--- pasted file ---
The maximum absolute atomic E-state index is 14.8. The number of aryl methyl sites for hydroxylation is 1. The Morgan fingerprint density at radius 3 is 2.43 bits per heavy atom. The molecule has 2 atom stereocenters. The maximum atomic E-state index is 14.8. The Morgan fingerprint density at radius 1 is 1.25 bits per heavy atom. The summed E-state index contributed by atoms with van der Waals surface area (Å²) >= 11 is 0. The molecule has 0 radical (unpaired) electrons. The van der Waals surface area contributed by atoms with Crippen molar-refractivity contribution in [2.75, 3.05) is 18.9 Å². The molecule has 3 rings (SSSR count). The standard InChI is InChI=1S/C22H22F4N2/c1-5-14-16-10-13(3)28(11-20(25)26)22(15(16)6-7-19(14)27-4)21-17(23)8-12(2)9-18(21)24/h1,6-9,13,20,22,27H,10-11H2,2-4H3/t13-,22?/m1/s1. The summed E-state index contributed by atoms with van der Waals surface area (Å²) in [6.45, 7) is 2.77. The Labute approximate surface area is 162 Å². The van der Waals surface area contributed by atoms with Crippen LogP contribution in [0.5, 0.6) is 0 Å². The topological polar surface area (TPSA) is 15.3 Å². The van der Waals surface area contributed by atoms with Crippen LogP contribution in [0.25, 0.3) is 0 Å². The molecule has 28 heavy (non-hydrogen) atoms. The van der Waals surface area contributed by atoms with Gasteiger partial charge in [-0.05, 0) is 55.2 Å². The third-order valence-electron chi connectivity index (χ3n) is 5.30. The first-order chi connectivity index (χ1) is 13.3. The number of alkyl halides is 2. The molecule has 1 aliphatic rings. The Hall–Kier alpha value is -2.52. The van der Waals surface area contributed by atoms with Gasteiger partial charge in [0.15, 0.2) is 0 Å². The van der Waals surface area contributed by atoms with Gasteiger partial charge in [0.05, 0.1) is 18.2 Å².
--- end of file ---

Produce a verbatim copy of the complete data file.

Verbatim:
The maximum absolute atomic E-state index is 14.8. The number of aryl methyl sites for hydroxylation is 1. The Morgan fingerprint density at radius 3 is 2.43 bits per heavy atom. The molecule has 2 atom stereocenters. The maximum atomic E-state index is 14.8. The Morgan fingerprint density at radius 1 is 1.25 bits per heavy atom. The summed E-state index contributed by atoms with van der Waals surface area (Å²) >= 11 is 0. The molecule has 0 radical (unpaired) electrons. The van der Waals surface area contributed by atoms with Crippen molar-refractivity contribution in [2.75, 3.05) is 18.9 Å². The molecule has 3 rings (SSSR count). The standard InChI is InChI=1S/C22H22F4N2/c1-5-14-16-10-13(3)28(11-20(25)26)22(15(16)6-7-19(14)27-4)21-17(23)8-12(2)9-18(21)24/h1,6-9,13,20,22,27H,10-11H2,2-4H3/t13-,22?/m1/s1. The summed E-state index contributed by atoms with van der Waals surface area (Å²) in [6.45, 7) is 2.77. The Labute approximate surface area is 162 Å². The van der Waals surface area contributed by atoms with Crippen LogP contribution in [0.5, 0.6) is 0 Å². The topological polar surface area (TPSA) is 15.3 Å². The van der Waals surface area contributed by atoms with Crippen LogP contribution in [0.25, 0.3) is 0 Å². The molecule has 28 heavy (non-hydrogen) atoms. The van der Waals surface area contributed by atoms with Gasteiger partial charge in [-0.05, 0) is 55.2 Å². The third-order valence-electron chi connectivity index (χ3n) is 5.30. The first-order chi connectivity index (χ1) is 13.3. The number of alkyl halides is 2. The molecule has 1 aliphatic rings. The Hall–Kier alpha value is -2.52. The van der Waals surface area contributed by atoms with Gasteiger partial charge in [0.15, 0.2) is 0 Å². The van der Waals surface area contributed by atoms with Gasteiger partial charge in [0.05, 0.1) is 18.2 Å².